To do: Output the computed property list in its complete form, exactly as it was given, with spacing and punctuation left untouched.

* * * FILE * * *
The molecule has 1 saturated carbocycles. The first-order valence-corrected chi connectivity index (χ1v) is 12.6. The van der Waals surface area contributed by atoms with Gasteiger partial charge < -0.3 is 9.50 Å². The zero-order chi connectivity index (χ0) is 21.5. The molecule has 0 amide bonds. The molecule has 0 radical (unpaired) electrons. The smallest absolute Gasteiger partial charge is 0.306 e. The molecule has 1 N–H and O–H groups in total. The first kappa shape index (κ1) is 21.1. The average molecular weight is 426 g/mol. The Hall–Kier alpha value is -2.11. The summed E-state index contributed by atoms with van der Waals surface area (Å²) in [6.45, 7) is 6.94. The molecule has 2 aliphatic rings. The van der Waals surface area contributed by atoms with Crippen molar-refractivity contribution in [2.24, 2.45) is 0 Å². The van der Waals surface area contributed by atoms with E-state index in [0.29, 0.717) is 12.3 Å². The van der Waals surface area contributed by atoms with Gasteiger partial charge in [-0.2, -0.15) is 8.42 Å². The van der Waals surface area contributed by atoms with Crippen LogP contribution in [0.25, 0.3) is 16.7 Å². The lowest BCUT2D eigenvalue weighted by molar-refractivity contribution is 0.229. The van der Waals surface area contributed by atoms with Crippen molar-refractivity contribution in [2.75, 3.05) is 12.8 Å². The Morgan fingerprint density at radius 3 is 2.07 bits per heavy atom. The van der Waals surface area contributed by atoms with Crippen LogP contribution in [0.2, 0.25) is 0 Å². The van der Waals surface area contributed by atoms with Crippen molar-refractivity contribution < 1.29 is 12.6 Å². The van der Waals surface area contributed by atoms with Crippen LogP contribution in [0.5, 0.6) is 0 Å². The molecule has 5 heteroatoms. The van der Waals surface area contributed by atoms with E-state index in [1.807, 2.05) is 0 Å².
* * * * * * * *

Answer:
The molecule has 1 saturated carbocycles. The first-order valence-corrected chi connectivity index (χ1v) is 12.6. The van der Waals surface area contributed by atoms with Gasteiger partial charge < -0.3 is 9.50 Å². The zero-order chi connectivity index (χ0) is 21.5. The molecule has 0 amide bonds. The molecule has 0 radical (unpaired) electrons. The smallest absolute Gasteiger partial charge is 0.306 e. The molecule has 1 N–H and O–H groups in total. The first kappa shape index (κ1) is 21.1. The average molecular weight is 426 g/mol. The Hall–Kier alpha value is -2.11. The summed E-state index contributed by atoms with van der Waals surface area (Å²) in [6.45, 7) is 6.94. The molecule has 2 aliphatic rings. The van der Waals surface area contributed by atoms with Crippen molar-refractivity contribution in [2.24, 2.45) is 0 Å². The van der Waals surface area contributed by atoms with E-state index in [0.29, 0.717) is 12.3 Å². The van der Waals surface area contributed by atoms with Gasteiger partial charge in [-0.2, -0.15) is 8.42 Å². The van der Waals surface area contributed by atoms with Crippen LogP contribution in [0.25, 0.3) is 16.7 Å². The lowest BCUT2D eigenvalue weighted by molar-refractivity contribution is 0.229. The van der Waals surface area contributed by atoms with Crippen molar-refractivity contribution in [2.75, 3.05) is 12.8 Å². The Morgan fingerprint density at radius 3 is 2.07 bits per heavy atom. The van der Waals surface area contributed by atoms with Crippen LogP contribution in [0.2, 0.25) is 0 Å². The van der Waals surface area contributed by atoms with Crippen molar-refractivity contribution < 1.29 is 12.6 Å². The van der Waals surface area contributed by atoms with Crippen LogP contribution in [0.5, 0.6) is 0 Å². The molecule has 5 heteroatoms. The van der Waals surface area contributed by atoms with E-state index in [1.807, 2.05) is 0 Å².